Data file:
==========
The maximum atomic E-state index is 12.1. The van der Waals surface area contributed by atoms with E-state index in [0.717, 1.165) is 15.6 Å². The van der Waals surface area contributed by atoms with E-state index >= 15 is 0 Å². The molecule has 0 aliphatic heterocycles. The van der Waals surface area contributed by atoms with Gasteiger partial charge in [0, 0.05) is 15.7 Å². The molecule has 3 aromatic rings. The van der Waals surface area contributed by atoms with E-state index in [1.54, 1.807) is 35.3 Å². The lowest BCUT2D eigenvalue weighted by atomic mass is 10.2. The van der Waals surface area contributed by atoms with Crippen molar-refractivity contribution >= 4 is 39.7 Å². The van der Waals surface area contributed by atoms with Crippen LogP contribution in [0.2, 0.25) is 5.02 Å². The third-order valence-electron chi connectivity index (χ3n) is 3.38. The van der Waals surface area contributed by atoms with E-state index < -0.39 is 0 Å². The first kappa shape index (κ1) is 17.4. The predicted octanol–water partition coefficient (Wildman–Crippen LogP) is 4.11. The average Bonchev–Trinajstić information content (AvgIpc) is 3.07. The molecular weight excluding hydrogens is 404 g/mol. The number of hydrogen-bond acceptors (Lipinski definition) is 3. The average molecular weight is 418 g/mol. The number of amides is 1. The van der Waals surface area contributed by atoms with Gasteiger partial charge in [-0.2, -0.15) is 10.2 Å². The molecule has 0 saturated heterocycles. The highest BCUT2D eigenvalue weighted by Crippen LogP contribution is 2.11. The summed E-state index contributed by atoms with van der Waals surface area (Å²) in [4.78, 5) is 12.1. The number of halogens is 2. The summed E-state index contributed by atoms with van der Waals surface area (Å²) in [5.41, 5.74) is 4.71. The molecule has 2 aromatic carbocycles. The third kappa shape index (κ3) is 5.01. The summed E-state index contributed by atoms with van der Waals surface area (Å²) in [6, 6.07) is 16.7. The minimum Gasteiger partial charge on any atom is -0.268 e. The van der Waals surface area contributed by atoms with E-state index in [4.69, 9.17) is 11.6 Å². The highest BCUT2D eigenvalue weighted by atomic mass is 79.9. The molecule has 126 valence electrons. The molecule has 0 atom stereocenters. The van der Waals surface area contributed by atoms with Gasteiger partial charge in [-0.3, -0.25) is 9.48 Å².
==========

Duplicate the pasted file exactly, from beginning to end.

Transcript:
The maximum atomic E-state index is 12.1. The van der Waals surface area contributed by atoms with E-state index in [0.717, 1.165) is 15.6 Å². The van der Waals surface area contributed by atoms with E-state index >= 15 is 0 Å². The molecule has 0 aliphatic heterocycles. The van der Waals surface area contributed by atoms with Gasteiger partial charge in [0, 0.05) is 15.7 Å². The molecule has 3 aromatic rings. The van der Waals surface area contributed by atoms with E-state index in [1.54, 1.807) is 35.3 Å². The lowest BCUT2D eigenvalue weighted by atomic mass is 10.2. The van der Waals surface area contributed by atoms with Crippen molar-refractivity contribution >= 4 is 39.7 Å². The van der Waals surface area contributed by atoms with Crippen LogP contribution in [0.2, 0.25) is 5.02 Å². The third-order valence-electron chi connectivity index (χ3n) is 3.38. The van der Waals surface area contributed by atoms with E-state index < -0.39 is 0 Å². The first kappa shape index (κ1) is 17.4. The predicted octanol–water partition coefficient (Wildman–Crippen LogP) is 4.11. The average Bonchev–Trinajstić information content (AvgIpc) is 3.07. The molecular weight excluding hydrogens is 404 g/mol. The number of hydrogen-bond acceptors (Lipinski definition) is 3. The average molecular weight is 418 g/mol. The number of amides is 1. The van der Waals surface area contributed by atoms with Gasteiger partial charge in [-0.2, -0.15) is 10.2 Å². The molecule has 0 saturated heterocycles. The highest BCUT2D eigenvalue weighted by Crippen LogP contribution is 2.11. The summed E-state index contributed by atoms with van der Waals surface area (Å²) in [4.78, 5) is 12.1. The number of halogens is 2. The summed E-state index contributed by atoms with van der Waals surface area (Å²) in [5.41, 5.74) is 4.71. The molecule has 2 aromatic carbocycles. The third kappa shape index (κ3) is 5.01. The summed E-state index contributed by atoms with van der Waals surface area (Å²) in [6, 6.07) is 16.7. The minimum Gasteiger partial charge on any atom is -0.268 e. The van der Waals surface area contributed by atoms with E-state index in [4.69, 9.17) is 11.6 Å². The highest BCUT2D eigenvalue weighted by atomic mass is 79.9. The molecule has 126 valence electrons. The molecule has 0 atom stereocenters. The van der Waals surface area contributed by atoms with Gasteiger partial charge in [-0.3, -0.25) is 9.48 Å².